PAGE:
Tag Archives: Politics

What is so damn difficult??


“Pain specialist Dr Marc Russo said his clinic in Newcastle treats about 2,000 new patients with chronic pain every year.

“And I’m very worried, and as many of us in the faculty of pain medicine are very worried, that ultimately it will lead to the prescription of more opioids as a sort of back-stop measure and we know that this carries significant risk and often very little benefit,” he said.”

So opioids continue to get a bad name, and cause more deaths by overdose than car accidents per year in the US because people take so many to try to stop their pain.

And yet CBD oil, which would earn the Government tax dollars instead of costing them by subsidising prescriptions and paying for opioid patients using hospital beds.

It is such a simple, straight forward decision with SO many benefits, why are we not following 40 other countries and giving chronically ill people the ability to buy it??

As usual in our society in the last ten years, in many areas, it makes no damn sense.

Reference here.

It’s all going to hell in a handcart


Politicians found guilty of lying to Parliament by a Senate Committee but keep their jobs, rich Catholic schools receiving billions of dollars, family child carers and carers for ill family members paid below the poverty line, pensions not increased for over 35 years but top tax rates raised allowing the highest earnings with the lowest tax rates ever.

This is the new Australia, and I for one am devastated that in ‘growing up’ we have become, at the top and fast filtering down, just a bunch of selfish hyperactive kids out for what we can get for ourselves. Five Prime Ministers in five years is testament to this.

Local Councils charging exorbitant rates that grow above inflation every year, some of the highest electricity prices in the world, car registration costs tripling (or more) within the last five years so now old and worthless vehicles cost more to register than they are worth.

People in institutions like unions, Councils, government found to be spending as much as possible as if it is their right to do so, not caring the money was paid by us, the electorate.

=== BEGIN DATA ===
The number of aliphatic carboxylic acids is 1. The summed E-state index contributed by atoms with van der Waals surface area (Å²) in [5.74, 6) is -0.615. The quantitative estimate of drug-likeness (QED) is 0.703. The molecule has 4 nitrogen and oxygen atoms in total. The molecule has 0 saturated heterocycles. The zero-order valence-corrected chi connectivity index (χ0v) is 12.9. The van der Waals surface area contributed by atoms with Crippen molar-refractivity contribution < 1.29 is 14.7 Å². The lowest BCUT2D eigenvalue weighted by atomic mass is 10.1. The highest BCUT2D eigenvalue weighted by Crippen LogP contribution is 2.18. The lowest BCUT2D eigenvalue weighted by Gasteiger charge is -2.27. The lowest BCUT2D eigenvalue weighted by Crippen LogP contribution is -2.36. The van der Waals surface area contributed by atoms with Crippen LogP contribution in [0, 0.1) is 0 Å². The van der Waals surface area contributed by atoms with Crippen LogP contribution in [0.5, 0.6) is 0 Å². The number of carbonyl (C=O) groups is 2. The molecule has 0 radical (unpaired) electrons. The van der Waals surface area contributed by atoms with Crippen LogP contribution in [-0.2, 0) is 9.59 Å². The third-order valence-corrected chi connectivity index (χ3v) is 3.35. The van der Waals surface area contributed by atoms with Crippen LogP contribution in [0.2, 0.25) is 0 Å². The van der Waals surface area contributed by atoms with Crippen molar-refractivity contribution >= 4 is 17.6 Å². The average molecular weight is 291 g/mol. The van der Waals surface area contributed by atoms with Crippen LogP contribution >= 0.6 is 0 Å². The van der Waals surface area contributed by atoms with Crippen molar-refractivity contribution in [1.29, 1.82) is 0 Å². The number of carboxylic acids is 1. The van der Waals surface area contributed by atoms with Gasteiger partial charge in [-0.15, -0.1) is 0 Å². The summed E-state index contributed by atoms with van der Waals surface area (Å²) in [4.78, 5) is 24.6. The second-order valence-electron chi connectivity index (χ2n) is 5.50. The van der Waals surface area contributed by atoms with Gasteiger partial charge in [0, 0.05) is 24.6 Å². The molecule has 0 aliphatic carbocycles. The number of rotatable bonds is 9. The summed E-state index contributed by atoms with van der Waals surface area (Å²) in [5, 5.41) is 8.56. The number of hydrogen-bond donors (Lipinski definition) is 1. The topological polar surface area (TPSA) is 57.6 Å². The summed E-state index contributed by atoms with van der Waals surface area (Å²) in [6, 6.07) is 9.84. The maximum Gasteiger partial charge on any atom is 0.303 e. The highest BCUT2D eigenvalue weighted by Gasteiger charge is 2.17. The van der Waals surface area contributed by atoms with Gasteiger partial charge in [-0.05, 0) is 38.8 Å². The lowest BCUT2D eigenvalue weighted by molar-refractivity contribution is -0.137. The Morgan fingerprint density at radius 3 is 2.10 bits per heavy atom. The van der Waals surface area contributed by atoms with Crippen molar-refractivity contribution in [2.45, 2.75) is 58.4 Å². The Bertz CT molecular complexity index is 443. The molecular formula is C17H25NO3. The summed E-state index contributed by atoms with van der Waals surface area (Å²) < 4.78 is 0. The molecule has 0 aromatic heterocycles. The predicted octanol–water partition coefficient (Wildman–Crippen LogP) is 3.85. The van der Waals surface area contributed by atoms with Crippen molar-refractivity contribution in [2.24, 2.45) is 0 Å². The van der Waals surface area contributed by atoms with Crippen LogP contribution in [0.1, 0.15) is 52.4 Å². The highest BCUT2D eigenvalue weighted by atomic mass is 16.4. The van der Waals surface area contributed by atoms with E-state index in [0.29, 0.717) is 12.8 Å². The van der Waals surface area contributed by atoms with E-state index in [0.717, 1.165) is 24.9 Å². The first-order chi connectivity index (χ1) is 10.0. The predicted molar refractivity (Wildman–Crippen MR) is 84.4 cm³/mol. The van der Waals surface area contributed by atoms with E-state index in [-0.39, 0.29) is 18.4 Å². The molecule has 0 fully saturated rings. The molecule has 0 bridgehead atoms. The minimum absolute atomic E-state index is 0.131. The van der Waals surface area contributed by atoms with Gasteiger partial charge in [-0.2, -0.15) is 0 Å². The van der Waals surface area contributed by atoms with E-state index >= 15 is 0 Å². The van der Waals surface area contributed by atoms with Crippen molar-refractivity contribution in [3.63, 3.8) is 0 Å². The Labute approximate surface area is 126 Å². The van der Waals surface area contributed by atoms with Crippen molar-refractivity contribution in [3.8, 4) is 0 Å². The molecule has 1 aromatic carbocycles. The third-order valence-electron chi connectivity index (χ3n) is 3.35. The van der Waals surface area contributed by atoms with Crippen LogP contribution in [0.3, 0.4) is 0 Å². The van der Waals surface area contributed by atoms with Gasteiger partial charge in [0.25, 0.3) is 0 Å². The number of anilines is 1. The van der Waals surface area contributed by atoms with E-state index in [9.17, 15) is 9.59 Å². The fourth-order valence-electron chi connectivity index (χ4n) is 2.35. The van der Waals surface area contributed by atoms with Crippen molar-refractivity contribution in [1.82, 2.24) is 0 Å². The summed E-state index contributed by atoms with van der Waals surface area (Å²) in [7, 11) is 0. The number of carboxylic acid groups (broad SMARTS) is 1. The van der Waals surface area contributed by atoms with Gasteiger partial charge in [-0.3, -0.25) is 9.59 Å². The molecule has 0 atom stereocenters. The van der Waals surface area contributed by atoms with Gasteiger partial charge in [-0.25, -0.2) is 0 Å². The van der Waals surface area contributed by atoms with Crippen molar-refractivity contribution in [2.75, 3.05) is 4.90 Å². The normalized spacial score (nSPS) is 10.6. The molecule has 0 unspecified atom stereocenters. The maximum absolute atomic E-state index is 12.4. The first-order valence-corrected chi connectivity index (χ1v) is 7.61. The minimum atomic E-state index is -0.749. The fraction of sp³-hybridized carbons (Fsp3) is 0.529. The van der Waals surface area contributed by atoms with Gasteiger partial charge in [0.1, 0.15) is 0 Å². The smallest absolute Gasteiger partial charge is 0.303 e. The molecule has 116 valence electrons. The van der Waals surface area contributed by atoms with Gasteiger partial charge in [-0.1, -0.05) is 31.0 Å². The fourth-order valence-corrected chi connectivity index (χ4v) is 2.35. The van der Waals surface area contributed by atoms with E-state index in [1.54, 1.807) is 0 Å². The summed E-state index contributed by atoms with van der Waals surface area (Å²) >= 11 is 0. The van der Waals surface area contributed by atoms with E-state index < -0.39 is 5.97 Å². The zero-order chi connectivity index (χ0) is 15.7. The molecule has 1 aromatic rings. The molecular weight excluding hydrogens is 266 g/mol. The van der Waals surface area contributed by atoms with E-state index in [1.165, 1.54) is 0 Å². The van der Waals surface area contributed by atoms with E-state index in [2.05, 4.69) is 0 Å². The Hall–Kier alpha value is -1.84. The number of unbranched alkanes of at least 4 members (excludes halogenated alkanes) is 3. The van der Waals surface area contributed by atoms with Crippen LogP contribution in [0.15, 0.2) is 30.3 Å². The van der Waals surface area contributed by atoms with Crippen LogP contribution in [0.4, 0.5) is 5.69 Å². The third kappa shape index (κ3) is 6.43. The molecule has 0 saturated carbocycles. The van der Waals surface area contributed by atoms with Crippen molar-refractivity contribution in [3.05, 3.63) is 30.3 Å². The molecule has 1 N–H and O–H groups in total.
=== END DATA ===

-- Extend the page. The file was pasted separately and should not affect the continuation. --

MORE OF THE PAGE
Fines increased by multiples, not even a backwards glance at the CPI.

Banks and Insurance companies charging us for services we do not receive, for products we do not need, even if we are dead.

We complain about a seemingly corrupt-ridden USA, yet in our own society we trample on the rights of individuals, charge way more than necessary for vital services (unless keeping a growing beurocrocay well fed is some sort of benefit to us all) and keep a vast number of our fellow citizens below poverty, with pathetic allowances that are meant to help those who fall between the cracks, not actively widen those cracks.

And we wonder why many of our best and brightest move overseas? If I had the option I would seriously consider it myself.

We have far too many rules and regulations, our nanny state is now a baby state. The fines for minor transgressions are so high that those just surviving are pushed one step closer to poverty, even with both couples working.

The reaction to all this from the majority of our ‘leaders’ and politicians? They ignore their duties and have no KPIs or accountability to those who voted for them and pay their wages and perks. Instead of working for us, as they all promise to do prior to each election, they spend their time fighting for pre-selections, factional votes, ministerial positions that cover areas they have no experience in, and ultimately chase how many ‘numbers’ they can control which somehow defines their own importance, and therefore how much power they can wield.

Already the sixth Prime Minister in five years is jockeying for position, even before next year’s election.

Carers and volunteers contribute far more to this nation than our politicians yet live in poverty.

Either a massive shift is coming from someone with the guts to make serious changes, or a quiet revolution of a significant number of independents being elected, or worse, will cause our country to have the massive look in the mirror it desperately needs before it implodes.

Have we, as Australians, lost our unique identity?


Back when we were throwing ourselves onto an outdoor cooking appliance to try to be noticed, we knew (or at least knew we thought we knew) who we were.

We were fun beachgoers who didn’t take ourselves too seriously, had a permanent cheeky grin, didn’t care if the world liked us as we we were or not, and loved a bit of mischief with tongues firmly planted in cheeks.

Then we completely forgot where we were and became rather demanding (“Where the bloody hell are you?”), refused to call prawns shrimps anymore, used outside for lonesome walks instead of social gatherings, knew we had your attention and thought we deserved more, and smugly believed we were better than most (mainly because we were).